Lunch at Hop Yard Ale Works offered another op to mingle with off-duty locals in their lumberjacks settling in (as I did) for a flight of beer (20 on tap, from a coconut porter and lavender coffee stout to a more mainstream IPA and Irish Red). Pizza, too.
Fat and happy, I headed to Hearthstone, a historic Queen Anne mansion-turned-museum, providing a rivetingly vivid tour led by its director, George Schroeder. “It was the ‘home of the future’ when it was built by the It Couple of the day—the Obamas of their time: Appleton’s movers and shakers,” he discloses. “It was the first home. In. The. World. to be lit by hydroelectricity. The day the lights first went on, 300 townspeople stood on the lawn to watch.” From intricate hand-carved wood details to specially-ordered tiles for fireplace surrounds to a bathroom with a flushing toilet and running water (more firsts in town), the papermill owner lived the life of the future.
Back on the main drag, shops like Mud & Prints, with its Pride flag displayed, sells pottery and more by regional artists. Blue Moon flaunts Wisconsin-motif-everything, from sweet to sassy: squeezy stress cows to tea towel maps of Wisconsin supper clubs, knit dishcloths to tartan headbands. Wet your whistle at ultra-welcoming McGinnis Irish Bar for a bit of craic, then continue to The Book Store (and the reason my suitcase was decidedly heavier on my return flight).
Neenah, a 20-minute drive to another of the Fox Cities (pop. 28,000), showcases the vintage downtown’s photo-ready storefronts, harboring Lyons Books (I’m guilty of a few more purchases); Revival, tempting us with belts and sweaters; Red Door Mercantile, with gifts both straight and sassy, ranging from Smoky the Bear T shirts to pink grapefruit Margarita mix; from a book on Man Skills to board-playing The Epic Beard Game. Pop into (gay-owned) Sante Wine Bar before heading to Neenah’s Bergstrom-Mahler Museum aside ice-wreathed Lake Winnebago. (Self-guide maps detail a home tour of The Other Half’s mansions of Neenah.)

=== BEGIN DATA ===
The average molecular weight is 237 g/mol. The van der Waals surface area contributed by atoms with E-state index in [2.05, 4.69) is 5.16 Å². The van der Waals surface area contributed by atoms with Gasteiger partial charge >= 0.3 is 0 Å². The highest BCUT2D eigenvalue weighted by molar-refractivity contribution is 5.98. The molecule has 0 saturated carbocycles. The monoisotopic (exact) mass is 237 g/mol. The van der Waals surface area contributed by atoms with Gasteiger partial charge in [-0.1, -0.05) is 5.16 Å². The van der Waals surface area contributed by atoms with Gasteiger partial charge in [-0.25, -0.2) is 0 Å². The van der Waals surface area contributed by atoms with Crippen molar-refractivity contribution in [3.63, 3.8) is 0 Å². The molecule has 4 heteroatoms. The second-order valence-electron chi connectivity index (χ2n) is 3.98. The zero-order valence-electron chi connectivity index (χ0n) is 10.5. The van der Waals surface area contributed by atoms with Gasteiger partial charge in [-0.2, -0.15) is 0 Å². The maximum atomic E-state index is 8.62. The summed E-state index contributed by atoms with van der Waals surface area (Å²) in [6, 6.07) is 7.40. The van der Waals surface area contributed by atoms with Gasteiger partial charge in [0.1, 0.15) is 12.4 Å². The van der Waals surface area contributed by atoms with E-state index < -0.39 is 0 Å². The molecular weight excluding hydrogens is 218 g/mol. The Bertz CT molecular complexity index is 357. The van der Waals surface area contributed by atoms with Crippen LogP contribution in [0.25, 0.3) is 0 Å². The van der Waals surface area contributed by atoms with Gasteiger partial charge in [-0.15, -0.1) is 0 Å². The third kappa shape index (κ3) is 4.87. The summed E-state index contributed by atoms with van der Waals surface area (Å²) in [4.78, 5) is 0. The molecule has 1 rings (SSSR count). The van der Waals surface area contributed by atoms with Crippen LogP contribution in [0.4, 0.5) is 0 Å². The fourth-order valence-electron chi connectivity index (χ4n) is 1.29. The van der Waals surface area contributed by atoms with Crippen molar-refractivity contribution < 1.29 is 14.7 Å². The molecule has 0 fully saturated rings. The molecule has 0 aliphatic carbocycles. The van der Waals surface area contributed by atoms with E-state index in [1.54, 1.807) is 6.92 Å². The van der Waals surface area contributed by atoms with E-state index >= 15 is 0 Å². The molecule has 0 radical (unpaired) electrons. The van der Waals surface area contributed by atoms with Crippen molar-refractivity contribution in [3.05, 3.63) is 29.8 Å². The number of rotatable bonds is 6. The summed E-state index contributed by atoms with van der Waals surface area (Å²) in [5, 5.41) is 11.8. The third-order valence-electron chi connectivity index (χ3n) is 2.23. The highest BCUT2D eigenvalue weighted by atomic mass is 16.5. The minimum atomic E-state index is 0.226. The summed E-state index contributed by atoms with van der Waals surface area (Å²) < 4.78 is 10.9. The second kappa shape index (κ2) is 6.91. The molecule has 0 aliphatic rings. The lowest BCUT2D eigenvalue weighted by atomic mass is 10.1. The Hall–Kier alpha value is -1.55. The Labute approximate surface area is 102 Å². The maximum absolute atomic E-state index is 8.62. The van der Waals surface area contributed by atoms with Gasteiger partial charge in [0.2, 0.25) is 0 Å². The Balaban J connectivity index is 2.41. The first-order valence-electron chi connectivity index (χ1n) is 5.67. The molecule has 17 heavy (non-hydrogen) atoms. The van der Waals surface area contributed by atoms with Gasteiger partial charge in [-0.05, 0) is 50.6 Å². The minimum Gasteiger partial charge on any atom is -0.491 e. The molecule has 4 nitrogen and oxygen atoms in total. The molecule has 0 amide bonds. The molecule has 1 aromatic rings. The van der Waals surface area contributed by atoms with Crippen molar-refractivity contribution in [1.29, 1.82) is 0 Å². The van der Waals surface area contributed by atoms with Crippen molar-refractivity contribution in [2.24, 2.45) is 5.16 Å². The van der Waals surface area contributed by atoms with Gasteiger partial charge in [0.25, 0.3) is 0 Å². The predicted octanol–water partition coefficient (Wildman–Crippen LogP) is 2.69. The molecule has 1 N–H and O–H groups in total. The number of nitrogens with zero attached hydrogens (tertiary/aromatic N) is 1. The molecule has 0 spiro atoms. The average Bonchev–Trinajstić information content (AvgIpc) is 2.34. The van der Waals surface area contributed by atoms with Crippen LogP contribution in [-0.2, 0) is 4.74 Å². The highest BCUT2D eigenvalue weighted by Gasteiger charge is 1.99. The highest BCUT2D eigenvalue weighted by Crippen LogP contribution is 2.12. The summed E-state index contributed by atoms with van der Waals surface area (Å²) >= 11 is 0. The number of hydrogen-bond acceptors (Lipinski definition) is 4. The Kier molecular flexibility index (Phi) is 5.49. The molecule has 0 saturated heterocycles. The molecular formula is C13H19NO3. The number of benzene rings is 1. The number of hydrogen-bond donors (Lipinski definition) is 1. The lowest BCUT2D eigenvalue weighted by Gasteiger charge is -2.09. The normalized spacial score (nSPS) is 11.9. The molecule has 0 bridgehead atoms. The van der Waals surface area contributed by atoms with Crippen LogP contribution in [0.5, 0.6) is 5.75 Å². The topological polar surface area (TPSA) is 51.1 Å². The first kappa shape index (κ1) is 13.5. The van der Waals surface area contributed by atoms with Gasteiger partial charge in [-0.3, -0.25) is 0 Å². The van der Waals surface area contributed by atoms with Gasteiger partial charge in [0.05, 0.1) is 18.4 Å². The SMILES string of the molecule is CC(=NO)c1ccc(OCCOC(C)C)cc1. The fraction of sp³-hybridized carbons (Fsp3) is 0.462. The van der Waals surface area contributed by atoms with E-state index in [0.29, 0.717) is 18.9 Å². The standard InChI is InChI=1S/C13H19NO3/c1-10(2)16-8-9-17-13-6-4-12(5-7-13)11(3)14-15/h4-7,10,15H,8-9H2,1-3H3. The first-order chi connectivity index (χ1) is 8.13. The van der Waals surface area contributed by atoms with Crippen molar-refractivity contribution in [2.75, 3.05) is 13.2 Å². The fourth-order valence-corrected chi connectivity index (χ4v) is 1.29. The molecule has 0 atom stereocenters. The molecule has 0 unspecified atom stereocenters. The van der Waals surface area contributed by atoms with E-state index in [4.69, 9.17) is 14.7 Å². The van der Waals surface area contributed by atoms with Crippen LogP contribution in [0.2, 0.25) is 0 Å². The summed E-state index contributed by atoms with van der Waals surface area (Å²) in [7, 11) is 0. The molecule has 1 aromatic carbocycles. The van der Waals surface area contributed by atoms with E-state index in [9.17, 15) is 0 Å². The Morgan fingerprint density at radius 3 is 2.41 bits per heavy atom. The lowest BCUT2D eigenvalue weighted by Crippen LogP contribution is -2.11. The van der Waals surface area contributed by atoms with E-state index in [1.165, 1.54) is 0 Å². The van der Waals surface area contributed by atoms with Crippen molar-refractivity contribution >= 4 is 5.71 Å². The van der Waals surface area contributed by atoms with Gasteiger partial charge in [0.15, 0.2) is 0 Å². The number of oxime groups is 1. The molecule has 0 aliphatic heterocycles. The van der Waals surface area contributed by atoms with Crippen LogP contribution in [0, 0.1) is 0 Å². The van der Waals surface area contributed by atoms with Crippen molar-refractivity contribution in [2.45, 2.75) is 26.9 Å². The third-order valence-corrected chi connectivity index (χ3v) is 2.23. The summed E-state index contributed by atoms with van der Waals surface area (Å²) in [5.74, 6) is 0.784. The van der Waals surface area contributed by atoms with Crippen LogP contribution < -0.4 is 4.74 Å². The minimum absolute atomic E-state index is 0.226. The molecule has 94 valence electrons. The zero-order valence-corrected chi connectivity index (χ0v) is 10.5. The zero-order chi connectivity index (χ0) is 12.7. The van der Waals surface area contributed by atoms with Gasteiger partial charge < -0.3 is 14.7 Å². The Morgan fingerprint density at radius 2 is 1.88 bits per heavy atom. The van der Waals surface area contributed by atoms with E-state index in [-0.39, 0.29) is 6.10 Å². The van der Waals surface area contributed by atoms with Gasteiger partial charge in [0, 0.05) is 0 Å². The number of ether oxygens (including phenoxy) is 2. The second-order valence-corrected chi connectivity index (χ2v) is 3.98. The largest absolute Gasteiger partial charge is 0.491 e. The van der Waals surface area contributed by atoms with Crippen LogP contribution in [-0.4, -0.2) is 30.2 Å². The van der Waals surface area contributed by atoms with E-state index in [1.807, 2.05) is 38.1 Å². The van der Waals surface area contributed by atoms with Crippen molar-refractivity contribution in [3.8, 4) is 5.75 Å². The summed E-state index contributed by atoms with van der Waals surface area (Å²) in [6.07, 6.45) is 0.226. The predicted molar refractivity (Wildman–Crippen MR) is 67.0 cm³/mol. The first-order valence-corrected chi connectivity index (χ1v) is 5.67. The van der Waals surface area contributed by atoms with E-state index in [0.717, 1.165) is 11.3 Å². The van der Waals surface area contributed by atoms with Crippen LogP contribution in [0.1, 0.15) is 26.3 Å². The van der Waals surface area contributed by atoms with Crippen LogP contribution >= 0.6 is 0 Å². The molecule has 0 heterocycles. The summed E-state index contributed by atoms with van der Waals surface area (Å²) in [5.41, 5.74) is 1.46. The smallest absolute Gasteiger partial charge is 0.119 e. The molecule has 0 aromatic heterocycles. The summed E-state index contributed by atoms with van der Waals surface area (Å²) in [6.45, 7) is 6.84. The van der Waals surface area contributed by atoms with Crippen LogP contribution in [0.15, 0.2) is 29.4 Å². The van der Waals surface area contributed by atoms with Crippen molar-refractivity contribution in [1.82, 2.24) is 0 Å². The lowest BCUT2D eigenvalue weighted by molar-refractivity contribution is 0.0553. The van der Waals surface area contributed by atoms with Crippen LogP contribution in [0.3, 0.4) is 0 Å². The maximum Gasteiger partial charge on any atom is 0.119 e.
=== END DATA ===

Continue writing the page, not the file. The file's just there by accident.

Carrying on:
Within the museum, a gracious home of the 1920s has been converted into a temple of sparkling glass, highlighting Germanic glass from 1500 to 1800; a couple of precious Chihuly pieces saluting modern times; and, foremost, the former homeowner’s collection of glass paperweights—4,300 of them, making this the largest cache in the world. Then rev your energy with a delectable bite at Zuppa’s, offering chef-driven creations like my superior Cobb salad and way-too-delicious desserts.
Back in Appleton, follow the Fox Trot Trail for two-plus miles’ worth of landmarks (it’s marked with blue footprints on the sidewalk) and/or hook up to Fox Cities Beer Experience—four brewery visits in five hours, $49. Make plans to return for the city’s annual Mile of Music Festival in August, featuring all-indie bands (no covers) performing for free upon a mile-long downtown stretch of 40-plus venues, from bars and parking lots to street corners and even city buses.
But why wait? To plan your own visit, check out www.foxcities.org.